The Giveaways Continue!

ScannedImageIt is really amazing how much yarn and such is in the gift bags from the Marly Bird Designer Dinner that took place at TNNA Summer Trade Show in Columbus, OH at the end of May. I still have stuff to share with you!

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Book by Interweave, Boye small knitting loom, Lion Brand Yarn, Willow Yarn, & Valley Yarns

I was fortunate enough to attend this trade show that features the latest yarns and gadgets as the companies showcase their wares to local yarn store and needlecraft owners. I can honestly tell you, it can be completely overwhelming and that a few days are just not enough to take it all in. So as I am working through the varieties of yarn in my gift bag, I want to share the experience with others.

Lion Brand yarn has definitely come up with a textural winner with their new yarn Textures. It is a medium weight acrylic and nylon yarn that has a complete crinkle effect to it. It does not have much springiness so it holds its shape well and has many fun variegated colors. As it has the crimping in the yarn; pair it with a pattern that does not have a lot of intricate stitch detail, as it will be completely lost in the yarn. Work it as something simple and allow the yarn to do the work. It will give you lovely color play while adding a visual appeal.

Daily, a yarn from Willow Yarns, is a bulky weight superwash wool, that has some interesting and longer than normal color changes. Well that is not quite true, it actually changes from a long color repeat to a short repeat, like a solid to a variegated, and it really does add interest to your work. This yarn will definitely high light your stitches, helping make your work even that more impressive.

A little bit of spring and great stitch definition are true qualities of Valley Yarns Northfield. It is created with merino, baby alpaca, and silk, so it feels really nice in the hand while being a really stable and fun yarn. I can easily see this yarn as a highlight to a larger piece or a great solid piece in itself, which shows every stitch you work.

Now if you want to create a completely new texture try using the Boye Small Long Loom. I will admit that I did not sample this product myself; however my kids really enjoyed it though. They spent time creating and playing with yarn, my son actually gave it a little more attention than my daughter as she preferred her actual knitting needles. My son likes to dabble in weaving and found the process similar to his experiences yet simpler to warp and creating a knit fabric. I can definitely understand how a larger loom could be fun for him to create larger fabrics.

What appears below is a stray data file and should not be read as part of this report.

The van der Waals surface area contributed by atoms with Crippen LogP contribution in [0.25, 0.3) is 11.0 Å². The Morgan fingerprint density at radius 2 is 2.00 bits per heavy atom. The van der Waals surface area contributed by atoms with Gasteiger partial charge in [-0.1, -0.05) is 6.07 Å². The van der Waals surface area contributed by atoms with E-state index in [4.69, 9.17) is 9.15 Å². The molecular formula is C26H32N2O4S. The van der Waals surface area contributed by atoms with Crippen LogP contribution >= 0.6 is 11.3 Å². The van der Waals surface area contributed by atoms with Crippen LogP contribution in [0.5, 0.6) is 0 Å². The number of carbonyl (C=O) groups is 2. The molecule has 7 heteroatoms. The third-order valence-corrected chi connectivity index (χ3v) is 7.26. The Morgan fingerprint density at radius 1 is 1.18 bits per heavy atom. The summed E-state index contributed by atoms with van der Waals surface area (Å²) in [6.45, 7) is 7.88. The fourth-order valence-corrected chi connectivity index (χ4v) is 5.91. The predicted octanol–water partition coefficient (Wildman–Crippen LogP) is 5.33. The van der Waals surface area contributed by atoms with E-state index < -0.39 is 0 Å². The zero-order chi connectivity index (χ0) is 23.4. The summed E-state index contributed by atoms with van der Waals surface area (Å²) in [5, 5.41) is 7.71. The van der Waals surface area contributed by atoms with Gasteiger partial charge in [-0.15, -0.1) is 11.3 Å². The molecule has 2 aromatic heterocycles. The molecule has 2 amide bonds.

I really enjoy the publications from Interweave. They are known for great title and unique techniques and this book Best of Stitch Bags to Sew compiled by Tricia Waddell is no exception. It walks you through the construction of several really inspiring bags, of all types and styles. I may not sew often or all that well, but I have several great ideas sparked from items in this book. Simply having a better understanding of the construction styles already improves my work.

If you would like to experience these products for yourself, please leave a comment on this post by the end of the day on Monday, July 27, 2015 a winner will be randomly selected and announced via my Facebook page and Twitter.

Swirling Into Spring- My First Design In Interweave Crochet

ScannedImageThe calendar says that it is almost the season or renewal and rebirth; spring. I just wish I could have seen a winter first, I think it skipped California again this year, however it still is a perfect time to welcome the bright colors, fresh ideas and clean lines. The Spring 2015 issue of Interweave Crochet highlights these; Okay I am a little biased, I have a design in this current issue. This is the first time I have had a design grace the pages of this publication, and it is a design I am a little amazed at how great it is. Spring15%20Cover%20resize

I used some different techniques in the Swirl Skirt, and they came together in a wondrous harmony. For one thing it utilizes an invisible increase, created by increases that seem almost random, but the locations are actually strategically placed to ensure a great curve over the hips while still ensuring a smooth drape to the fabric. The increases are not worked in the same stitch as ones worked in the pattern repeat, but in other parts of the stitch so that it does not create a large gather of stitches.

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Swirl Skirt Photo courtesy of Interweave Crochet/ Harper Point Photography

The most noticeable element of this skirt is the doodle on the thigh. When taking notes or writing I often make scrolling doodles on a paper, and the inspiration for this skirt is no different. It actually was a sketch I was doodling while on the telephone and my hand simplified other scrolls down to this simple swirl. I feel it adds a little something extra while also lengthening the appearance of the leg. It is created by crocheting into chain spaces that are placed in the pattern of the skirt, making an easy to locate stitch location, as well as not having to crochet around parts of a stitch, but directly into a chain space.

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Dual Button Closure Photo courtesy of Interweave Crochet/Harper Point Photography

I was really please with how the closure worked for this skirt. The waistband has a dual button closure located on the inside of the band, resulting in a clean finish appearance. It also makes it rather easy to custom fit, as you can move the button location to receive the best fit. I also feel that the two-tone color contrast of the band brings a highlight to a slimming waist appearance.

Now I just have to create one for myself, and I’ll be all set for a night off my mountain and on the town.